Wednesday, July 27, 2011

Lodsys: Response to Apple's Motion to Intervene

It is hard to find humor in the Lodsys situation. The livelihoods of good people are being threatened. Nonetheless, Lodsys is inadvertently providing a small bit of comic relief.

On June 10, 2011, Apple filed a motion to intervene in the Lodsys case against iOS developers. In essence, Apple said that Apple is licensed, and that developers were using Apple's hardware and servers that practiced the inventions, if the inventions were being practiced at all.

Today, Lodsys filed its Response in Opposition to Apple's motion. Mild comedy ensues.

As background, recall Mark Small's blog post from May 31:

On May 22nd, Apple’s chief lawyer Bruce Sewell unequivocally announced that Apple’s license to the Lodsys patents gave Apple’s 3rd party developers complete and “undisputable” freedom to use the covered inventions without paying royalties or fearing lawsuits. ...

The letter was very surprising as Apple and Lodsys were in confidential discussions and there was clearly disagreement on the interpretation of the license terms of Apple’s agreement. Before, during and after these interactions, Lodsys has carefully considered this issue and consulted several legal experts to consider Apple’s claims.  We stand firm and restate our previous position that it is the 3rd party Developers that are responsible for the infringement of Lodsys’ patents and they are responsible for securing the rights for their applications.  (emphasis added)

Well, it certainly sounded like Lodsys read Apple's license to the patents and disagreed with Apple about what the license said.

From today's filing, though:

Moreover, Apple has repeatedly refused to provide information relevant to its request for intervention. For example, Apple previously refused to provide even Lodsys's counsel with a complete copy of the License and, instead, redacted all but two paragraphs of the License. ... Subsequently, Apple filed the license under seal for attorneys' eyes only, so Lodsys could not review the actual terms of the license [REDACTED] Apple's disingenuous conduct and repeated attempts to hide the ball should not be rewarded.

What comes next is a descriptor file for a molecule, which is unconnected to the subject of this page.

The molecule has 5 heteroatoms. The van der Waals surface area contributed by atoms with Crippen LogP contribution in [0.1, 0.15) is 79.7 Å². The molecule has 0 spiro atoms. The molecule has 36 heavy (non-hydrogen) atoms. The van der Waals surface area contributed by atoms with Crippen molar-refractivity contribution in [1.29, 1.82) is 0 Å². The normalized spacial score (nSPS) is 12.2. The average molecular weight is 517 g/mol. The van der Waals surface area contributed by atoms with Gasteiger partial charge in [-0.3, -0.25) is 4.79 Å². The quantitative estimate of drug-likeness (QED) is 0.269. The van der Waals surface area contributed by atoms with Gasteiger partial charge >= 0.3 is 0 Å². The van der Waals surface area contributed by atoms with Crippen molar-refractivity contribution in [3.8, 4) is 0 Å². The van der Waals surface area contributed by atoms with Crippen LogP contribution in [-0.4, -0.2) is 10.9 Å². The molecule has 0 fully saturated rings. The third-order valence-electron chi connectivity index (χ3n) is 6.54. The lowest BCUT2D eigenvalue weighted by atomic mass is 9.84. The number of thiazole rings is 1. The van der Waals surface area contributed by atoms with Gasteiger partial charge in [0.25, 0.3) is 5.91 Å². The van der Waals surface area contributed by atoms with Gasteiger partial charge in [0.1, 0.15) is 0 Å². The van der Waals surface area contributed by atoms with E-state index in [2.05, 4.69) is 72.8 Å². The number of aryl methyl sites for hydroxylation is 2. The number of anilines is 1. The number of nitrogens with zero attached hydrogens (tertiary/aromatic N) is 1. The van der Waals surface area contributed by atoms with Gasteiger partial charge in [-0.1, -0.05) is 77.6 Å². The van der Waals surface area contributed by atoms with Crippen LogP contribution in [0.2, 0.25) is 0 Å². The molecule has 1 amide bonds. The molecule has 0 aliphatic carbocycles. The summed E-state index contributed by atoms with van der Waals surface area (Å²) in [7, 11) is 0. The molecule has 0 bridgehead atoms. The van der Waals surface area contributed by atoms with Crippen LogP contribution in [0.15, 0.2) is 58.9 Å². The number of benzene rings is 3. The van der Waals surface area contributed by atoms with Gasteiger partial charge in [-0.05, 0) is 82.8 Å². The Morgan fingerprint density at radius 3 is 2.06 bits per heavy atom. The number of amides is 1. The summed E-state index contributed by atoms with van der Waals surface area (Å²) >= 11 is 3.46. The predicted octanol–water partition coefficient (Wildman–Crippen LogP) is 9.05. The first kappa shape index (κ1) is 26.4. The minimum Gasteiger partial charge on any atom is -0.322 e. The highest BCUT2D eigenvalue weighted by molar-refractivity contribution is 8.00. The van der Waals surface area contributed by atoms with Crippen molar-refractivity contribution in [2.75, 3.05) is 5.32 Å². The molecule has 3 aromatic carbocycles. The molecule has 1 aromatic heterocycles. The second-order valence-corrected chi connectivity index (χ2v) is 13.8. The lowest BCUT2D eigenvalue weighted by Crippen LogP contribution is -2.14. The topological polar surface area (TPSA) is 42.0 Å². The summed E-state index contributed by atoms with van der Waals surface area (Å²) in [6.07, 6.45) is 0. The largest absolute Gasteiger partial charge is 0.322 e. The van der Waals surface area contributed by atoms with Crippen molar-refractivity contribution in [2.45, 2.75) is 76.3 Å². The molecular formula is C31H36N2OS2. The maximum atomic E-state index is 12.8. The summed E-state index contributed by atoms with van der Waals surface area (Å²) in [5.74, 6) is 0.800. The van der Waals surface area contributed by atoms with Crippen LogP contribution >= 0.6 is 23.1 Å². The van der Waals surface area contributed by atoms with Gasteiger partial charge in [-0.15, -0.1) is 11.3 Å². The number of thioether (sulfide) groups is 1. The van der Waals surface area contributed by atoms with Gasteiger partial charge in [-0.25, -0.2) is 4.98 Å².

Wait... Lodsys didn't have a copy of the license? Lodsys bought encumbered patent assets, sued a known licensee's partners, criticized the licensee's interpretation of the license, and they didn't even have a copy of the license? They are whining that Apple wouldn't show them a copy? I find that to be humorous.

(One theory as to how this could have happened: Apple obtained a bulk license to a long list of patents from Intellectual Ventures, including the Lodsys/Abelow patents. The license agreement contained confidentiality provisions for both parties. When IV "sold" these particular patent assets, they could not provide the full license agreements to the "buyer" due to the confidentiality agreement. Just a guess.)

Also amusing:

Third, Apple asserts that the defendants are allegedly individuals or "small entities with limited resources." ... But Apple prematurely filed its Motion before Lodsys filed its Amended Complaint [dkt. no. 26] against several large companies with substantial financial and technical resources... Accordingly, there can be no serious dispute that the defendants will more than adequately represent Apple's purported interest.

Let's review the timeline:

  1. Lodsys originally sued only small developers.
  2. Apple moved to intervene based in part on an argument that the developers lacked the means/knowledge to defend.
  3. Lodsys added some large developers to the suit.
  4. Lodsys says Apple filed "prematurely."

Right... Apple was premature. Another theory might come to the Court's mind though, like, perhaps, Lodsys added large developers to the suit specifically to counter Apple's point about developers' limited resources in an effort to improve the odds of keeping Apple out of the case.

 

There's more in the filing, but time is short. One thing is quite clear, though: Lodsys fears Apple's involvement in the case. Keep your fingers crossed that Apple's motion to intervene is granted.

Keep Calm and Carry On.

 

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